That being said, this problem has been eliminated by my Kobo Touch. I can change the font, style, etc.  

I'll also confess that I incur elation at the thought of large chains of anything (most importantly book or music stores) being dismantled. It is really an opportunity for independent and used book stores to shine. A good book store is a community, a place for like minded people to come together and proliferate good ideas.

Gareth's picture
Gareth from Melbourne is reading Franz Kafka October 5, 2011 - 12:17am

Awesome post.  I admit i've always had mixed feelings about eReaders and their trend but you've distilled a pretty good point - we can be a bit snobbish about our books (including me).  It's great thing to see more people read because of them.

carol's picture
carol from Bronx, NY October 5, 2011 - 5:20am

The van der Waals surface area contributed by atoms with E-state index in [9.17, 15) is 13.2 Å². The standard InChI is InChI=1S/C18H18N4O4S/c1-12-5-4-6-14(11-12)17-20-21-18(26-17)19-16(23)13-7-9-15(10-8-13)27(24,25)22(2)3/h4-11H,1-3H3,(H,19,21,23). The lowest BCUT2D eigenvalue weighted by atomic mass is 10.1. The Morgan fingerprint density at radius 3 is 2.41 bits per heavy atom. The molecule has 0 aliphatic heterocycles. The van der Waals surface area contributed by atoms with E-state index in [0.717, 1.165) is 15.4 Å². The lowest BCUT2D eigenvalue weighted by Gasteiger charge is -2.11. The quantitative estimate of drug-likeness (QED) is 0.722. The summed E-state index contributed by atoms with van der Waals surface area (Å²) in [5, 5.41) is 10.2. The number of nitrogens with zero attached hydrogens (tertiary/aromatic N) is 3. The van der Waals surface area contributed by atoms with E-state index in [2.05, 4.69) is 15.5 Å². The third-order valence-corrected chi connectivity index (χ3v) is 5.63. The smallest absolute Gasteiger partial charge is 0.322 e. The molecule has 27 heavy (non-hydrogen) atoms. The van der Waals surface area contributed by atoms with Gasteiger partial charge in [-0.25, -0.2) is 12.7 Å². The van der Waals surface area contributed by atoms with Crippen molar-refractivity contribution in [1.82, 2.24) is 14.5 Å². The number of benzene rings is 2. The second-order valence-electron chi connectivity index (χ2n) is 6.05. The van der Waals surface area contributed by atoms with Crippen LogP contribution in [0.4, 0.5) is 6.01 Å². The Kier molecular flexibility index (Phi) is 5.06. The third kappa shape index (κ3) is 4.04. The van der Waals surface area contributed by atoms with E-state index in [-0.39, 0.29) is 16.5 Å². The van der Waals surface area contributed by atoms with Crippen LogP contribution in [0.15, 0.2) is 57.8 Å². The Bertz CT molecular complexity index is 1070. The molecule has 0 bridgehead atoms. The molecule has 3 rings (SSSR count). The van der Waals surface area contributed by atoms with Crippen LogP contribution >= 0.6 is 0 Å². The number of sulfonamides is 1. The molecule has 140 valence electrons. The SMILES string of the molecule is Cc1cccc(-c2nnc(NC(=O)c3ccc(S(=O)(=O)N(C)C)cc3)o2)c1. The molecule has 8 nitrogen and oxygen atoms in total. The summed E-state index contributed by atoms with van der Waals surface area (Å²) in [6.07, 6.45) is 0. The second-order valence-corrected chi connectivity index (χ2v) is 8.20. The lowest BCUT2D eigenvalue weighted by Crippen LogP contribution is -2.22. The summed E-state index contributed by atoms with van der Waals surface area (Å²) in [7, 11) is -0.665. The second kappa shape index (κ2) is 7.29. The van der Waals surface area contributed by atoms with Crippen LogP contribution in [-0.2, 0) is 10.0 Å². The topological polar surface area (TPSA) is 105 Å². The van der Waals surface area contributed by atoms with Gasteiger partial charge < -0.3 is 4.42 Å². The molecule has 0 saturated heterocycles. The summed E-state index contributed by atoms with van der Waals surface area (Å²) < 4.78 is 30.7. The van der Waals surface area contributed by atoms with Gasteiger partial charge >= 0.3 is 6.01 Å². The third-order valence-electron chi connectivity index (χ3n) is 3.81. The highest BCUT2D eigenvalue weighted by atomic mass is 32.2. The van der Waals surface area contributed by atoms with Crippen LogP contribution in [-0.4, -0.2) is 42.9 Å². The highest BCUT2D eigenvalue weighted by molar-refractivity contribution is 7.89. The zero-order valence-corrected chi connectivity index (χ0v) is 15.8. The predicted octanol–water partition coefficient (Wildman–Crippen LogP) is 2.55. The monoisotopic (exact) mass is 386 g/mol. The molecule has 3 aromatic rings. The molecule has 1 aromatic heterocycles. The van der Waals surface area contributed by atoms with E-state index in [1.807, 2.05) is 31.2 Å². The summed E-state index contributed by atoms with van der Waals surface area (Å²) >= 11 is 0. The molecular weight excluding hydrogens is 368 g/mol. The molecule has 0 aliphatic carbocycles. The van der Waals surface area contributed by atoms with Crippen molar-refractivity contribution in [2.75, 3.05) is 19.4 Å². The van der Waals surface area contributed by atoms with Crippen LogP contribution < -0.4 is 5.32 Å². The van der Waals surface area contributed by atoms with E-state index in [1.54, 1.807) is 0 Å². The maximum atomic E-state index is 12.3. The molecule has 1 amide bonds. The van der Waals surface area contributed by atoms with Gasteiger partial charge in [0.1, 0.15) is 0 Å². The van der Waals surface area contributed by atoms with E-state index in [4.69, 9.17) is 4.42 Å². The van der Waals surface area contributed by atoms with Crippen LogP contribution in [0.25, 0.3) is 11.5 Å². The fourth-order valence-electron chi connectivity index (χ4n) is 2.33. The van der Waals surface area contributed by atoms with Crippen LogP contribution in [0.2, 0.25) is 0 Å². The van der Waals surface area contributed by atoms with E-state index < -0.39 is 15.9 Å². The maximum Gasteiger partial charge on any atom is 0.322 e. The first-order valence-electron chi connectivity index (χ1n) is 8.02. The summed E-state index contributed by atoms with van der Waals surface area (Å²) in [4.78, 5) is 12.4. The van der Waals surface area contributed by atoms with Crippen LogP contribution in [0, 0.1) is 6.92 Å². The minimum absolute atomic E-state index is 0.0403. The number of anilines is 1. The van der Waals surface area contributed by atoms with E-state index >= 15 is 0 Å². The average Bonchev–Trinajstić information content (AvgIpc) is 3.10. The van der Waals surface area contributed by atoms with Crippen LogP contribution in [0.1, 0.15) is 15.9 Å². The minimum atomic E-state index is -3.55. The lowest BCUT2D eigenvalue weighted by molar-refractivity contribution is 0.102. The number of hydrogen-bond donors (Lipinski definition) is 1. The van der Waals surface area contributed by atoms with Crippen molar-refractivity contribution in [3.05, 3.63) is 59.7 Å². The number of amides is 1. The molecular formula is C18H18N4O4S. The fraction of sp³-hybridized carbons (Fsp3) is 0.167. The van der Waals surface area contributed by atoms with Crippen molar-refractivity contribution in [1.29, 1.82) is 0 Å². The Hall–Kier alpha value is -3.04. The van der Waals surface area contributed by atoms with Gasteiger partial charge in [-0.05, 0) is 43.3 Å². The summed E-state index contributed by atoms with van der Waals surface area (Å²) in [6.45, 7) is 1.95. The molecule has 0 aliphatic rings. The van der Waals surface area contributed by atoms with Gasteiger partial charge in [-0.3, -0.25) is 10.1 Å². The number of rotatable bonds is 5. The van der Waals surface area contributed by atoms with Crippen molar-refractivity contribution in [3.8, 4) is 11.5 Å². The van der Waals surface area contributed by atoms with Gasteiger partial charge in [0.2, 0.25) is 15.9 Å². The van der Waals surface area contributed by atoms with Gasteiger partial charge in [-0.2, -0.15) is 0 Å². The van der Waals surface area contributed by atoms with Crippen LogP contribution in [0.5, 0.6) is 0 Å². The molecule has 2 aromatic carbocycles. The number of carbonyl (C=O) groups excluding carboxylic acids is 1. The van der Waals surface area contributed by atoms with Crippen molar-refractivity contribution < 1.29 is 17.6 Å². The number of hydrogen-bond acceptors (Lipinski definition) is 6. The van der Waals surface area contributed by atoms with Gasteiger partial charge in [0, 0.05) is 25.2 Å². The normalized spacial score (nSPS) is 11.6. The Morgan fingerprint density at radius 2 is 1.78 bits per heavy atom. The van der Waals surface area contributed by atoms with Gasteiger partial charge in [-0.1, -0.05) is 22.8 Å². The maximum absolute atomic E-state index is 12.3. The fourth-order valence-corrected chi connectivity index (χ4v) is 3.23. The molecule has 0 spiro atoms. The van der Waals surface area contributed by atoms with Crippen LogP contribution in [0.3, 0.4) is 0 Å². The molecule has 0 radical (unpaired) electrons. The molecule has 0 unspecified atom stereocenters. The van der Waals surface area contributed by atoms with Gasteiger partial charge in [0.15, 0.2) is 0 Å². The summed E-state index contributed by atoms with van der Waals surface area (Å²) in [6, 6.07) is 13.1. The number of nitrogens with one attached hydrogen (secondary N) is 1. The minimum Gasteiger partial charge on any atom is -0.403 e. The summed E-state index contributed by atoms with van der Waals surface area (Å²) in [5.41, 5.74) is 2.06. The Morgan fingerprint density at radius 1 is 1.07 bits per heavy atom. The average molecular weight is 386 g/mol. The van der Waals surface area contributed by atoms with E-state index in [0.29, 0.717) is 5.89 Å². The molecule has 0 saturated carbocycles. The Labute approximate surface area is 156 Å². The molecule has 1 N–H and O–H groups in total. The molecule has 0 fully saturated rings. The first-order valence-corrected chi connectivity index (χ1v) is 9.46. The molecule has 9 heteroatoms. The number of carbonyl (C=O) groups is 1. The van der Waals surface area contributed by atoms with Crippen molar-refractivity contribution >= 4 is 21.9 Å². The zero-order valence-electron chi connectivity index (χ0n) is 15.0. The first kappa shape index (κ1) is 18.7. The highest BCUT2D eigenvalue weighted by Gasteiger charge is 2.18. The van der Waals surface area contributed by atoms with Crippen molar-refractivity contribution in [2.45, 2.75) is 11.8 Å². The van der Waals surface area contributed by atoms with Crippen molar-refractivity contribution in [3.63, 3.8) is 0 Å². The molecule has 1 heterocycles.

I used to work in academia, and the only significant objection I found against e-readers was if an aging professor could figure out the electronic gadgetry involved, but academics have been dependent on internet-based databases for researching for over a decade, easily. The only real objectors I've ever encountered, besides physical book stores, were from publishers (I worked in book selling too). They're the only ones afraid that the publishing industry will go into a faster-than-already-happening decline, though heaven knows why -- they carry such huge costs related to physical book inventory (including destroying unsold books) that selling e copies makes much more financial sense. The one only sensible objection I've ever heard was that reading comprehension went down with e-readers, though that was hearsay from an unidentified "study." Anyway, I think most people realize how the increased availability of books via electronic means actually aids significantly in self-education, one major reason I supported amazon's book discounting, although retailers complained -- though I do also enjoy browsing in a well-stocked shop too.